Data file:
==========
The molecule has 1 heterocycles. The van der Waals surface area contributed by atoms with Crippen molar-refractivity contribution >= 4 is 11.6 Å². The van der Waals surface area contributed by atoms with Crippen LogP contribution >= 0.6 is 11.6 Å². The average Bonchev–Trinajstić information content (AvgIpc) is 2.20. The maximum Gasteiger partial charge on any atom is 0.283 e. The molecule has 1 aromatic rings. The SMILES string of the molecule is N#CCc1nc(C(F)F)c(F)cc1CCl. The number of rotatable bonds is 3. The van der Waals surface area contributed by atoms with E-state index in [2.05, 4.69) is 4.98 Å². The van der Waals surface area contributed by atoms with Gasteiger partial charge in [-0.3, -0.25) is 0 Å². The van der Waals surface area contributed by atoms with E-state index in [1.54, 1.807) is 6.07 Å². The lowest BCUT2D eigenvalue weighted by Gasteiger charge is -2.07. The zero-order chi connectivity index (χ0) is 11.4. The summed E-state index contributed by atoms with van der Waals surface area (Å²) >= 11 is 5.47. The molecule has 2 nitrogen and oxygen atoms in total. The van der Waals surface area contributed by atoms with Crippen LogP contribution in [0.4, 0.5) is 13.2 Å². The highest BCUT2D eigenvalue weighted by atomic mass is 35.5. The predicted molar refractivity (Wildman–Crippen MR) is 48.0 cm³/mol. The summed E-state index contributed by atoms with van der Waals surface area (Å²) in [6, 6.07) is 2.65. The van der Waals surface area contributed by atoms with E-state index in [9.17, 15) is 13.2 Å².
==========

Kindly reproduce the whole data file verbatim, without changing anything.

The molecule has 1 heterocycles. The van der Waals surface area contributed by atoms with Crippen molar-refractivity contribution >= 4 is 11.6 Å². The van der Waals surface area contributed by atoms with Crippen LogP contribution >= 0.6 is 11.6 Å². The average Bonchev–Trinajstić information content (AvgIpc) is 2.20. The maximum Gasteiger partial charge on any atom is 0.283 e. The molecule has 1 aromatic rings. The SMILES string of the molecule is N#CCc1nc(C(F)F)c(F)cc1CCl. The number of rotatable bonds is 3. The van der Waals surface area contributed by atoms with E-state index in [2.05, 4.69) is 4.98 Å². The van der Waals surface area contributed by atoms with Gasteiger partial charge in [-0.3, -0.25) is 0 Å². The van der Waals surface area contributed by atoms with E-state index in [1.54, 1.807) is 6.07 Å². The lowest BCUT2D eigenvalue weighted by Gasteiger charge is -2.07. The zero-order chi connectivity index (χ0) is 11.4. The summed E-state index contributed by atoms with van der Waals surface area (Å²) >= 11 is 5.47. The molecule has 2 nitrogen and oxygen atoms in total. The van der Waals surface area contributed by atoms with Crippen LogP contribution in [0.4, 0.5) is 13.2 Å². The highest BCUT2D eigenvalue weighted by atomic mass is 35.5. The predicted molar refractivity (Wildman–Crippen MR) is 48.0 cm³/mol. The summed E-state index contributed by atoms with van der Waals surface area (Å²) in [6, 6.07) is 2.65. The van der Waals surface area contributed by atoms with E-state index in [9.17, 15) is 13.2 Å².